I’ve been diagnosed with generalized anxiety disorder and obsessive compulsive disorder for the past 12 years, and I’ve struggled with them my entire life. Routine and scheduling are essential to my success in university.
During a VIU Creative Writing course, I emailed an instructor about an addition to the class requirements two-thirds through the semester. I rely heavily on course outlines and requirements to build a semester I know I can handle. Learning that the outline would have work added to it part-way through devastated me. I was having a full-blown anxiety spiral due to the project, and reached out to the instructor for support.
I explained that my mental health prevented me from participating in the assignment and inquired if there was an alternative or if any accommodations could be made in order for me to meet the course requirements. I was not required to disclose my disability, but thought doing so would create a space for the instructor to understand the impossible nature of the change.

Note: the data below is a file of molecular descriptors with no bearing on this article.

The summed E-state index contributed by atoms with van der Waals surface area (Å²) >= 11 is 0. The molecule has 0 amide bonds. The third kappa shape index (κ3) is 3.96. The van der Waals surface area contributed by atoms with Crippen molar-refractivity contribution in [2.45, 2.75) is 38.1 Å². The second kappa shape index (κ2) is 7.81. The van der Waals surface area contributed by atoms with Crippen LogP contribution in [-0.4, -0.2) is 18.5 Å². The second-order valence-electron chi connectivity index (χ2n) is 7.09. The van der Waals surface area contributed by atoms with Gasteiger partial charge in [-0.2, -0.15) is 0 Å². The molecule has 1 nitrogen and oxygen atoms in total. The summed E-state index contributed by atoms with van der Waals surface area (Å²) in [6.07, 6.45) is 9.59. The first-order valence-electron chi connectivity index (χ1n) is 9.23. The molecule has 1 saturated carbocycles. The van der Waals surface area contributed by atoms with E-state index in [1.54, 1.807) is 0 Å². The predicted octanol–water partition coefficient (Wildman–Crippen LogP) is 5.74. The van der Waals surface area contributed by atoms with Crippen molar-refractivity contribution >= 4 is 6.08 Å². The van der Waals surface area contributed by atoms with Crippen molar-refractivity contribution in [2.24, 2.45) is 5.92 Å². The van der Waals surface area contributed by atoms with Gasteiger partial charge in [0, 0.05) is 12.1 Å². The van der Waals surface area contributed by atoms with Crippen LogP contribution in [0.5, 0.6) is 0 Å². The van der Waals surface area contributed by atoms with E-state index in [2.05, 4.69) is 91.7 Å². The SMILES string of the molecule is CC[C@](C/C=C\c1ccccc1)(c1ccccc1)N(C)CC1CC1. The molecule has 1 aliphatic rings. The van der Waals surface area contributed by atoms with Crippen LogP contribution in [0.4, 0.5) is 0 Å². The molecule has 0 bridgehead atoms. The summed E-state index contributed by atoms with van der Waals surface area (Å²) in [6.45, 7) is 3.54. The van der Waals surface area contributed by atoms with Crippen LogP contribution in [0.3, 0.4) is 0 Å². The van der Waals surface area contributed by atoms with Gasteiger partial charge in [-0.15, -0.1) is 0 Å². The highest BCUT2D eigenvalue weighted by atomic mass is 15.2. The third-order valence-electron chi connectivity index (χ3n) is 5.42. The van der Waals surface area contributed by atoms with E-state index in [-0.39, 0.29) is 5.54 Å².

The instructor responded by saying that university might not be for me. If I was unable to handle the pressure, I shouldn’t expect concessions to be made for my limitations in either my education or profession.
I reminded him that it is illegal to discriminate against individuals with disabilities. I told him that implying that university was not a viable option for me was both offensive and harmful, not to mention completely unprofessional. He did not reply after that.
He spoke to the class on the issue the following week, and created an accommodation for “any students facing difficulty” with the new assignment, despite dismissing our email exchange. I became withdrawn in class, failing to participate in discussions—unusual for an extrovert like me. I felt stupid and foolish.
At the same time, I have a 3.89 GPA and finished that course with an A-. My mental illnesses do not remove my intelligence or aptitude for the profession I’m training for. Needless to say, I filed a complaint (that, to my knowledge, wasn’t followed up) and never took a course from this instructor again. I completely altered the genre of writing I specialize in, as that professor was (and still is) the only one who teaches those courses at VIU.
-by Cheryl Folland